If confidence in Syriza evaporates and its coalition partner bolts, Greece would face another election with potentially grim economic consequences.

In 2014, then-finance minister Yannis Stournaras announced that deep, grinding recession was over – growth had finally returned. But a snap election in early 2015, which was won by Syriza, promptly put the recovery into reverse.

A war broke out between his successor, Yanis Varoufakis, and his EU colleagues over bailout and austerity terms. Reforms went nowhere, the economy crumbled and the banks went into crisis. Mr. Tsipras called a referendum on the proposed new bailout terms and won a mandate to reject them. But Syriza had no choice but to accept another austerity-laden bailout package to prevent the wholesale destruction of its banks.

It is an open secret that Mr. Stournaras, who is now governor of the Bank of Greece, fears that a possible snap election in 2016 could make a mockery of the government's forecast for 2.7-per-cent GDP growth next year. Without specifically mentioning Greek electoral risk, he said "considerable risks are still in place" in his speech at the American-Hellenic Chamber of Commerce conference.

George Tzogopoulos, a Greek academic and author whose specialty is Sino-Greek and European-Greek relations, said an election in 2017 is not out of the question. "Tsipras is completely unpredictable," he said. "No one expected him to call a referendum and he did."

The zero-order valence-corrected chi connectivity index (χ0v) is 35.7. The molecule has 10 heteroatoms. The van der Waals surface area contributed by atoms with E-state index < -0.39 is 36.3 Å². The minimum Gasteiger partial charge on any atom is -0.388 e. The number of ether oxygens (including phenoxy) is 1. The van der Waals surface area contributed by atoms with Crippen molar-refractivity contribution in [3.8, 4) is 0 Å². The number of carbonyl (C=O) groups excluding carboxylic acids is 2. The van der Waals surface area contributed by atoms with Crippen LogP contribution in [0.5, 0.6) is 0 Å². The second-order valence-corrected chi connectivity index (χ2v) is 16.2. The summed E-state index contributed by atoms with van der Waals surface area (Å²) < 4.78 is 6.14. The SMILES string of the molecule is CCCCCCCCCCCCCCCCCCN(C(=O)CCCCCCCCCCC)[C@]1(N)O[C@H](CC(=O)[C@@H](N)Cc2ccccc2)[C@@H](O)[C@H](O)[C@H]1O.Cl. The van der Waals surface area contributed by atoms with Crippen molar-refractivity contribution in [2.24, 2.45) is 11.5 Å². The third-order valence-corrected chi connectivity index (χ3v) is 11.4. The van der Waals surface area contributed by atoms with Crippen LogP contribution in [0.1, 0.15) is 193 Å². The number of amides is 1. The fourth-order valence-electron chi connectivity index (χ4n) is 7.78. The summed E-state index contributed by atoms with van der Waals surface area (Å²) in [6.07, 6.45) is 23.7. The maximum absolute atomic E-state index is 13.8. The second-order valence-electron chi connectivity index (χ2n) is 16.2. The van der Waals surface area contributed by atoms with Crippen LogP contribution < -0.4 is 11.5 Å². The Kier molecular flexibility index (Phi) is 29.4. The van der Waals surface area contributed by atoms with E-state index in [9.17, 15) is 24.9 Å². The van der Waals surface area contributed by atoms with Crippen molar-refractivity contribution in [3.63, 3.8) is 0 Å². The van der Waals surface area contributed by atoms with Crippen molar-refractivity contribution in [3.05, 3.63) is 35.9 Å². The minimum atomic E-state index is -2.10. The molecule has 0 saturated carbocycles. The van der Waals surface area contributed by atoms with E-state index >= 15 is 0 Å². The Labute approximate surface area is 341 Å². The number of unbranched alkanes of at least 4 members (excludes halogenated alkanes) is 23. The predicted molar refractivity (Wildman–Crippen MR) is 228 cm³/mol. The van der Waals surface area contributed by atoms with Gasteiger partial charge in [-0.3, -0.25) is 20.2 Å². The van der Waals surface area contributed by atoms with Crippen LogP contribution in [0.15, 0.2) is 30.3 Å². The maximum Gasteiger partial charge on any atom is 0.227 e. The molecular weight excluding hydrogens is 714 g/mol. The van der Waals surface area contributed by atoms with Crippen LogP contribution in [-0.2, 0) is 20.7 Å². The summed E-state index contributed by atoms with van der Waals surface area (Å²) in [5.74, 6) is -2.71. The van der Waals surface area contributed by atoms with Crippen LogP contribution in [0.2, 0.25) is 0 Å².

Greece is reporting some encouraging economic numbers. Growth returned in the past two quarters and exports have reached 32 per cent of GDP, partly thanks to falling labour costs, up from 18 per cent in the 2008 crisis year. The jobless rate, which was almost 25 per cent last year, is coming down, albeit slowly, and deposits are trickling back into the banks. Manufacturing is up 4.5 per cent this year.

Pierre Moscovici, European commissioner for economic affairs, told the American-Hellenic chamber that "there is light at the end of the tunnel" for Greece before adding that "your country has lacked too much the ability to enact reforms."

A lot has to come together by 2018 if Greece is to avoid permanent bailout-victim status at a time when the EU, especially Germany, is losing its will to keep pumping taxpayers' money into the country. No wonder Mr. Schaeuble, the German finance minister, is not ruling out the Grexit scenario.